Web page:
This research investigates how distributive justice (DJ) affects cooperation-related outcomes in international joint ventures (IJVs) through several routes that intersect with reciprocal commitment, organizational attachment and contractual specification. Grounded in the convergent insights of IJV theory and justice theory, this study argues that DJ improves IJV performance through enhanced mutual commitment and interparty attachment, as well as through DJ's complementary role with IJV contract. The findings extend previous research by demonstrating that (1) DJ is an important variable affecting IJV stability via the mediation of interorganizational attachment and (2) DJ and IJV contract function as complements rather than substitutes in governing cooperation and improving IJV profitability and stability.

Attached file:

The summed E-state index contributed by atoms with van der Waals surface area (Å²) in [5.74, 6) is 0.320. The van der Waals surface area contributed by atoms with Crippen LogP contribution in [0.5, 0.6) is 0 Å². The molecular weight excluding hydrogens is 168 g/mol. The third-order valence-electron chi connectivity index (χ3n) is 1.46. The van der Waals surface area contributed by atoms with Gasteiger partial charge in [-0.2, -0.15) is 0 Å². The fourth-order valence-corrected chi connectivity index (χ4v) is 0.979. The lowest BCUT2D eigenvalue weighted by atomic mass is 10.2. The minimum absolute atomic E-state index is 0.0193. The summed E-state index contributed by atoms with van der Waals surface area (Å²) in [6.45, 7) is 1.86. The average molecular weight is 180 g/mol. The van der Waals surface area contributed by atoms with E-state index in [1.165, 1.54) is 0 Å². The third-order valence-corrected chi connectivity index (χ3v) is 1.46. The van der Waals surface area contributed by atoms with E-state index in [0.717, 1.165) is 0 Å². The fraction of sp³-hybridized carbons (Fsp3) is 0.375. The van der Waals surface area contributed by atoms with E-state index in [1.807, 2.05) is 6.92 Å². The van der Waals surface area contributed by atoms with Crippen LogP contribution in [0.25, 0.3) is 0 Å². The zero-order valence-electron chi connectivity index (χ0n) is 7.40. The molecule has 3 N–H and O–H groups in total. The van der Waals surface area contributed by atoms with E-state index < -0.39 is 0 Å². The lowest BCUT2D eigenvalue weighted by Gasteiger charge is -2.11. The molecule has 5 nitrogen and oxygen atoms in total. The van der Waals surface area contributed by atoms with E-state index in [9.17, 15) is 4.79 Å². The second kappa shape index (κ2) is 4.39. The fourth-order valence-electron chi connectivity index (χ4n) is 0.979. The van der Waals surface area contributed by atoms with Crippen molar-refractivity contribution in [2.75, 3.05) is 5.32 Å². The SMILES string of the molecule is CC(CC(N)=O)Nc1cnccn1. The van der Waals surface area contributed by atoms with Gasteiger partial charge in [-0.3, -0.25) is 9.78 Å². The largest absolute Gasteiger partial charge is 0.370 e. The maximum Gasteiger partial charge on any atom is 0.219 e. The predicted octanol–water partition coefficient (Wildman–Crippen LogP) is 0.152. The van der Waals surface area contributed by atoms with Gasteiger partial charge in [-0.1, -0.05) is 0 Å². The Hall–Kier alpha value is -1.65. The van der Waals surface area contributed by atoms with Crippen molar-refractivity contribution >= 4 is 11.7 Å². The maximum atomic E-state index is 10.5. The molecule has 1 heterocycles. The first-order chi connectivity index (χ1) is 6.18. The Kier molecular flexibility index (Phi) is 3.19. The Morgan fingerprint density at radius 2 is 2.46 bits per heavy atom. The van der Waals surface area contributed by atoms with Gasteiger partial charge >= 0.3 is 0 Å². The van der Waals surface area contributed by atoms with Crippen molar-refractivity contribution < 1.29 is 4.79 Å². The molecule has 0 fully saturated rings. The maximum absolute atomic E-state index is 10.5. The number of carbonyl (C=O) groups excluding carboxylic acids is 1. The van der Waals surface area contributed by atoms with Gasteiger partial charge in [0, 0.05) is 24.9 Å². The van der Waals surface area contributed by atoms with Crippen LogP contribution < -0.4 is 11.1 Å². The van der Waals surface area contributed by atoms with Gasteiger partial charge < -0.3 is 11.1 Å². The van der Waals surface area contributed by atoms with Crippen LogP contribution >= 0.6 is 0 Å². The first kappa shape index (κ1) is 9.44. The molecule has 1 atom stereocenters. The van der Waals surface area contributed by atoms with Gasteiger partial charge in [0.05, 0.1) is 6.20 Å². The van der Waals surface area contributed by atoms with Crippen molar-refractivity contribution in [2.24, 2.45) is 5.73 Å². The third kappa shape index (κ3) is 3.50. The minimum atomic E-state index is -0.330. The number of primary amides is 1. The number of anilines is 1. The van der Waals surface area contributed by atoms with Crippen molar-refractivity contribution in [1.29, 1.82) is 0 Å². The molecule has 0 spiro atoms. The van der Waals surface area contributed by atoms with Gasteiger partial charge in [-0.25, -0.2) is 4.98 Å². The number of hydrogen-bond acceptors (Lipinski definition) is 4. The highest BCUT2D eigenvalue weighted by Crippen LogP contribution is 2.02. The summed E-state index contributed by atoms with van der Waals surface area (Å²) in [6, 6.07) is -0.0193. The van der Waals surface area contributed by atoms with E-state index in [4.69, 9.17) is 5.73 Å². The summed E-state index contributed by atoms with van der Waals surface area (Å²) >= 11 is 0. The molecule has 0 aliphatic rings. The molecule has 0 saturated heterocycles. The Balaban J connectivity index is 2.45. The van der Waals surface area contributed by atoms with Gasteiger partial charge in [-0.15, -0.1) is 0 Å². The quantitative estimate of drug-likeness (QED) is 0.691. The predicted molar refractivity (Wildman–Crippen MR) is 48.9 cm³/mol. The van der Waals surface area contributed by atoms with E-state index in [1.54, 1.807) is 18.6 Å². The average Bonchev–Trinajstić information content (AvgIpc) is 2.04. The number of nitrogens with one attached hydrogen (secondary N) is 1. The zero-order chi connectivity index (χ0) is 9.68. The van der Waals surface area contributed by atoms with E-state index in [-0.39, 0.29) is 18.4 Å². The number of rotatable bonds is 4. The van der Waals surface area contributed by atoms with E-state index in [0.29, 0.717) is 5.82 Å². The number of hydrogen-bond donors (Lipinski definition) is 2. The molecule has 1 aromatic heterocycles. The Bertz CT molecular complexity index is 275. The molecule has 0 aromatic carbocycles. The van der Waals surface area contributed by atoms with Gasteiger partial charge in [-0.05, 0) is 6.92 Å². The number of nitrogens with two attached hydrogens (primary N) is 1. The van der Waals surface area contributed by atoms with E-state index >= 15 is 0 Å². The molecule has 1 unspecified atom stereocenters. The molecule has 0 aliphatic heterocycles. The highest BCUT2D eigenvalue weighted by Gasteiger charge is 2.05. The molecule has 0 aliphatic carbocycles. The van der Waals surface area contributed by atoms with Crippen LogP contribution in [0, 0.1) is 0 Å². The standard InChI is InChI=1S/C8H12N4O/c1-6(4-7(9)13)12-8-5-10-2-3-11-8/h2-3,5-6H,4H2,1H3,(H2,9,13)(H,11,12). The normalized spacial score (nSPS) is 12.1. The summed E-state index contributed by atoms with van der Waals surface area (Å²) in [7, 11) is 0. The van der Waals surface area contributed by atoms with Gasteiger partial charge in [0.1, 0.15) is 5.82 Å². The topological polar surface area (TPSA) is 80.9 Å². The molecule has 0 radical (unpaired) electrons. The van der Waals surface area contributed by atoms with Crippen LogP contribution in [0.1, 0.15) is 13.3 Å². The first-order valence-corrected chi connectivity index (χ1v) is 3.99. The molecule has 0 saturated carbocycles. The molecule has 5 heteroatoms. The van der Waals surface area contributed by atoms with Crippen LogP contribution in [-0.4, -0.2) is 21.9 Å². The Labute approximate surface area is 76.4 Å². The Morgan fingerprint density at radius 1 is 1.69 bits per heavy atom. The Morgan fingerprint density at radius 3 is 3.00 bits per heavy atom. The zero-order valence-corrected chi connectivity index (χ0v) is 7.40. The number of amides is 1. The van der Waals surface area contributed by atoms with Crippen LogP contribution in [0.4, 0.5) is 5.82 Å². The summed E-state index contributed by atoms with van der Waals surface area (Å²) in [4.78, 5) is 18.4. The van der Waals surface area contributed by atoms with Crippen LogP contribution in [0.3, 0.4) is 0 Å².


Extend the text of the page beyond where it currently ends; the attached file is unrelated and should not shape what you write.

- Distributive justice
- International joint venture
ASJC Scopus subject areas
- Business and International Management
- Strategy and Management